Selection    Path                                            Priority   Status
  0            /usr/lib/jvm/java-8-openjdk-amd64/bin/javac      1081      auto mode
* 1            /home/jean-jay/runtimes/jdk-9/bin/javac          3         manual mode
  2            /home/jean-jay/runtimes/jdk1.8.0_101/bin/javac   2         manual mode
  3            /usr/lib/jvm/java-8-openjdk-amd64/bin/javac      1081      manual mode

Press <enter> to keep the current choice[*], or type selection number:

Once these steps have been completed you should be able to run java -version and javac -versionand both execution commands should greet you with something similar to the following:

Confirming Java 9 install

[email protected]:~$ java -version
java version "9"
Java(TM) SE Runtime Environment (build 9+180)
Java HotSpot(TM) 64-Bit Server VM (build 9+180, mixed mode)
[email protected]:~$ javac -version
javac 9

3.2 Download and install Eclipse Oxygen 4.7.x

Navigating to Eclipse wiki for Java 9.

It states that Java 9 support is available for Eclipse Oxygen 4.7.0. We will therefore need to download and install Eclipse Oxygen 4.7.0. When installing Eclipse Oxygen 4.7.0 it is important to ensure that the previously downloaded Java 9 is enabled and set as your systems default JDK (java -version will indicate it), otherwise you will have to add it as a JDK runtime for Eclipse Oxygen and will need to ensure that your system’s maven installation uses the same Java 9 we are installing.

Once Eclipse Oxygen has been downloaded and installed we need to install Java 9 support from the Eclipse market place. Navigate to Help >> Eclipse Marketplace. When the dialogue box opens be sure to type Java 9 support. Select Java 9 support (BETA) for Oxygen 4.7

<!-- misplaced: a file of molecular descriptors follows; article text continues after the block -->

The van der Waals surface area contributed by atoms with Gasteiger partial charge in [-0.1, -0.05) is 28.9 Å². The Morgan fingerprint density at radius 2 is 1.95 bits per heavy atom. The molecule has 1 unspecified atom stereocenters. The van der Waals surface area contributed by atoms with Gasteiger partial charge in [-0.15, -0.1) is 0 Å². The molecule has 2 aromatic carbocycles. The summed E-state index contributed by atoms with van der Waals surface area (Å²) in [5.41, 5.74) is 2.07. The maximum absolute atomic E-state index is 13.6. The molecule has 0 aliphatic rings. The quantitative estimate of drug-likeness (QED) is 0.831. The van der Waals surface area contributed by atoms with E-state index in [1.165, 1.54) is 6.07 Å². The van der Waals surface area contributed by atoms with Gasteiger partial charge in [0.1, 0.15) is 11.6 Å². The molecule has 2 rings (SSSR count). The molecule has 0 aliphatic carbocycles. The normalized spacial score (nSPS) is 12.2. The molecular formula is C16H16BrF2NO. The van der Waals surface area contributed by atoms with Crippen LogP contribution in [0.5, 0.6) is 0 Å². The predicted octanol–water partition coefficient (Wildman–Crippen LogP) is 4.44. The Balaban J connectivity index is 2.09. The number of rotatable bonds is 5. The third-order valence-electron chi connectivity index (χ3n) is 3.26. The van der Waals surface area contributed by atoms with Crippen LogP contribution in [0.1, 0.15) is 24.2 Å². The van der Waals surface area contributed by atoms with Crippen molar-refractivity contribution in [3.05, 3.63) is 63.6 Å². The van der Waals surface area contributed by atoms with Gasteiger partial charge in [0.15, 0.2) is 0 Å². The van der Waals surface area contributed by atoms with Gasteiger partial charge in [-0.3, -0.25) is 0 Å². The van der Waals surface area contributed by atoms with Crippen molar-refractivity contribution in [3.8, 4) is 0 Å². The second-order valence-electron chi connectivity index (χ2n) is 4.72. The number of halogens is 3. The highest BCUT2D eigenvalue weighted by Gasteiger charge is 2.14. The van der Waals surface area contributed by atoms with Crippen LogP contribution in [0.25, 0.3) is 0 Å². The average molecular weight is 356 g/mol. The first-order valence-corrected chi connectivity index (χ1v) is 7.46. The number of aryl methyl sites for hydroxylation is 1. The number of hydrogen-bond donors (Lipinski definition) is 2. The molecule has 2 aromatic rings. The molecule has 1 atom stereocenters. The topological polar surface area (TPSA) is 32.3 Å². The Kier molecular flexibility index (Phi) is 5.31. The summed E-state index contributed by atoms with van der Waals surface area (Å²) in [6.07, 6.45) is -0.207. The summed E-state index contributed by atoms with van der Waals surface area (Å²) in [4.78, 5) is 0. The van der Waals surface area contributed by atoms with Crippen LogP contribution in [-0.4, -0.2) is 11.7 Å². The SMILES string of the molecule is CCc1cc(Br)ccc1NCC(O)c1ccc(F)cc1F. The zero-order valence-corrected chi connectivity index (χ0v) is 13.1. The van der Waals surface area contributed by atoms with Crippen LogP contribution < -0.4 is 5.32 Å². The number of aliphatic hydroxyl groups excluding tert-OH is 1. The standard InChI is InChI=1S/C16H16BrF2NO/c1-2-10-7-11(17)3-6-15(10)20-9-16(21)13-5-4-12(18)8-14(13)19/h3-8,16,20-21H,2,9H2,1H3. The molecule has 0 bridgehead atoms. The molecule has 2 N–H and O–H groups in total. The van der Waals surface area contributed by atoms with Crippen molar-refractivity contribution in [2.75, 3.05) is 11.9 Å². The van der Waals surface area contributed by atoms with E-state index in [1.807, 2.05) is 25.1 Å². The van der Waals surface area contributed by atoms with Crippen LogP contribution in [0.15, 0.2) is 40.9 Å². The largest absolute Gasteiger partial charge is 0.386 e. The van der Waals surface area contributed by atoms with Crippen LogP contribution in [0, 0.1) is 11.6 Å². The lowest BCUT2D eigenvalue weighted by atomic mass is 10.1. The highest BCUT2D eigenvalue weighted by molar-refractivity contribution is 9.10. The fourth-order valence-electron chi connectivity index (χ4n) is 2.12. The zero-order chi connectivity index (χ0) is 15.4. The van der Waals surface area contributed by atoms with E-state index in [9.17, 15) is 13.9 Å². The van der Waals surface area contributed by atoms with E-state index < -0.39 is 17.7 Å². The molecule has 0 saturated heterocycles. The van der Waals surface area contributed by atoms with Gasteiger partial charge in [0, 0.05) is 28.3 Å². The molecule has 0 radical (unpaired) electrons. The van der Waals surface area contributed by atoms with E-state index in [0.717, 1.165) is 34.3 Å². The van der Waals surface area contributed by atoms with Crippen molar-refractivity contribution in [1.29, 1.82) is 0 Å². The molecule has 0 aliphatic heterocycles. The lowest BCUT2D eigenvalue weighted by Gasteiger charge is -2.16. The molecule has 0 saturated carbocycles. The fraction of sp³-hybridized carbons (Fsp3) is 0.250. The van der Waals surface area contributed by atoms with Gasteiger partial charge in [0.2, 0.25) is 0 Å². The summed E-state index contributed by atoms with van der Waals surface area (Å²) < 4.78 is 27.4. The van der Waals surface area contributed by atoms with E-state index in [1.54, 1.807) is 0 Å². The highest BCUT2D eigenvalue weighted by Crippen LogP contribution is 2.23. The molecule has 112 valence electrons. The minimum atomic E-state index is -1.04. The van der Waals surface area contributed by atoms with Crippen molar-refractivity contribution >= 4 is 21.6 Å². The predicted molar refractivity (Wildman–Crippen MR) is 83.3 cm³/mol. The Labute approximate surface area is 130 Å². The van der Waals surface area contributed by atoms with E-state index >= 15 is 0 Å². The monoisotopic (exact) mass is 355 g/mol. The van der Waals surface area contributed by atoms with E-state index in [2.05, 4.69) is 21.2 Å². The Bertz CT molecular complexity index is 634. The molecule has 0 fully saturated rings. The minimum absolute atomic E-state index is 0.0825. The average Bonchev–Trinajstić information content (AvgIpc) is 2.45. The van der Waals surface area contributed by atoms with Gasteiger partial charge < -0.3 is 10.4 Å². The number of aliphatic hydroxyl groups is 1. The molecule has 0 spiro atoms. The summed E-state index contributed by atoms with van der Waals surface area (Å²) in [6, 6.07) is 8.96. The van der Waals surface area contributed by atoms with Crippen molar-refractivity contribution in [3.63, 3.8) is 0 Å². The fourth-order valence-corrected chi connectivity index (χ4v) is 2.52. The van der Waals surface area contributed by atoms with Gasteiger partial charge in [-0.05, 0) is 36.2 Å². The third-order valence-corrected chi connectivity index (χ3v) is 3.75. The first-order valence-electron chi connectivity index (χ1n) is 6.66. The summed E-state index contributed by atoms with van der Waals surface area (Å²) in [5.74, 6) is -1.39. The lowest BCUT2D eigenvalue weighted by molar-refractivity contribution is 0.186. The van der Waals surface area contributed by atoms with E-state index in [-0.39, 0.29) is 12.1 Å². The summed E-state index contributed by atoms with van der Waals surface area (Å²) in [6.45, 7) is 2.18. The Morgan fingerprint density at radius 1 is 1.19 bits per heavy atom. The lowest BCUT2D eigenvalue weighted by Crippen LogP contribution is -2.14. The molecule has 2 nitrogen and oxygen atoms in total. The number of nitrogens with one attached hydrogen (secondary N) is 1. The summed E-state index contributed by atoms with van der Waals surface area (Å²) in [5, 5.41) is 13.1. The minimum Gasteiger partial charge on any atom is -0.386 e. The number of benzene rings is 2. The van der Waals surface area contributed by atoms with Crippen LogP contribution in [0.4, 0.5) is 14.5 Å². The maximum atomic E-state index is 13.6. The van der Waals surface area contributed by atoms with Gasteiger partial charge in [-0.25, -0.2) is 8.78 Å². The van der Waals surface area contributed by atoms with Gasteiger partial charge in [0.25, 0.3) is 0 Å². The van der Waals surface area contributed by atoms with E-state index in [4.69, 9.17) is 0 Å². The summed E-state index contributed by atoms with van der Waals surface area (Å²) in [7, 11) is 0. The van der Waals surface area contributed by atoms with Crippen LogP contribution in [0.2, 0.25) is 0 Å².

Java 9 Support

For those that have a different JDK set as the system default or if it did not pick up Java 9 JDK as your system default, adding Java 9 JDK in Eclipse Oxygen 4.7.0 to eclipse and setting it as the default for Eclipse Oxygen can be done by navigating to Window >> Preferences.

When the dialogue box appears, click Add and then point it at the Java 9 JDK folder.

Add JDK 9 to Eclipse

4. Background

With all this talk about HTTP/2, TLS and WebSockets one can certainly feel intimated, so I thought it’s prudent to take a quick step back and briefly touch on the reasons for an Http Client being implemented and shipped as part of the JDK and what brings us by way of being a modern day HTTP client. This should go some ways to demystifying some of the jargon being thrown around (HTTP/2, TLS and WebSockets).

Typically when one needed an Http Client we would usually use a third party implementation (apache, spray or google etc) or resort to the clumsy use of using URL and UrlConnection. But now, by way of Java 9, we have as an incubator module, initially, a modern day Http Client. Being an incubator module means it will be moved to another (permanent) package on the next JDK release (possibly with API changes), but for now we can enjoy its use under the guise of jdk.incubator.http.*